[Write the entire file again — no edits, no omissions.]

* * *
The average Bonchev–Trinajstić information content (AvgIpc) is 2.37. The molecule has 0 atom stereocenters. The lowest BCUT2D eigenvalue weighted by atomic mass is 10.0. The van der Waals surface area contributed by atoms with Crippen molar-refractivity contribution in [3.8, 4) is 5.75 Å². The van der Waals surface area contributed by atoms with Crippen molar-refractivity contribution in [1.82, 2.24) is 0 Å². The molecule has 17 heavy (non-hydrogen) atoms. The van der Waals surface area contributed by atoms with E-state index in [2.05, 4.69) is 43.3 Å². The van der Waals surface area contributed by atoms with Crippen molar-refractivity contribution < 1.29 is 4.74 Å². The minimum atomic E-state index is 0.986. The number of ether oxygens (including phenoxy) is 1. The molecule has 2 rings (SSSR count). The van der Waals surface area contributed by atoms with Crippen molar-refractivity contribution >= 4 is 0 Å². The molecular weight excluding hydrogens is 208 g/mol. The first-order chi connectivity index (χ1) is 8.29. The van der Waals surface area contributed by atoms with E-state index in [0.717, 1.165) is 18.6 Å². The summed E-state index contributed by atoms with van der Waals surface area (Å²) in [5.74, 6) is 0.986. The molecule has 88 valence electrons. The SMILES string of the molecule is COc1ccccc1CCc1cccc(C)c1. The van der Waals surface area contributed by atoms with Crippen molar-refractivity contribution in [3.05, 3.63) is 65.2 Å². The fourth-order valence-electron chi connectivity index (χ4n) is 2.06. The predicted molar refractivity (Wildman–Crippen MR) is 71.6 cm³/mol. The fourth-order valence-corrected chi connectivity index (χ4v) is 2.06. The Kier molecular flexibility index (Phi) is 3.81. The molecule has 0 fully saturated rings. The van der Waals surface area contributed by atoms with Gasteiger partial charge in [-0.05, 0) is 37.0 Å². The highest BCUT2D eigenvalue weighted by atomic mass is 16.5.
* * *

The average Bonchev–Trinajstić information content (AvgIpc) is 2.37. The molecule has 0 atom stereocenters. The lowest BCUT2D eigenvalue weighted by atomic mass is 10.0. The van der Waals surface area contributed by atoms with Crippen molar-refractivity contribution in [3.8, 4) is 5.75 Å². The van der Waals surface area contributed by atoms with Crippen molar-refractivity contribution in [1.82, 2.24) is 0 Å². The molecule has 17 heavy (non-hydrogen) atoms. The van der Waals surface area contributed by atoms with E-state index in [2.05, 4.69) is 43.3 Å². The van der Waals surface area contributed by atoms with Crippen molar-refractivity contribution < 1.29 is 4.74 Å². The minimum atomic E-state index is 0.986. The number of ether oxygens (including phenoxy) is 1. The molecule has 2 rings (SSSR count). The van der Waals surface area contributed by atoms with Crippen molar-refractivity contribution >= 4 is 0 Å². The molecular weight excluding hydrogens is 208 g/mol. The first-order chi connectivity index (χ1) is 8.29. The van der Waals surface area contributed by atoms with E-state index in [0.717, 1.165) is 18.6 Å². The summed E-state index contributed by atoms with van der Waals surface area (Å²) in [5.74, 6) is 0.986. The molecule has 88 valence electrons. The SMILES string of the molecule is COc1ccccc1CCc1cccc(C)c1. The van der Waals surface area contributed by atoms with Crippen molar-refractivity contribution in [3.05, 3.63) is 65.2 Å². The fourth-order valence-electron chi connectivity index (χ4n) is 2.06. The predicted molar refractivity (Wildman–Crippen MR) is 71.6 cm³/mol. The fourth-order valence-corrected chi connectivity index (χ4v) is 2.06. The Kier molecular flexibility index (Phi) is 3.81. The molecule has 0 fully saturated rings. The van der Waals surface area contributed by atoms with Gasteiger partial charge in [-0.05, 0) is 37.0 Å². The highest BCUT2D eigenvalue weighted by atomic mass is 16.5.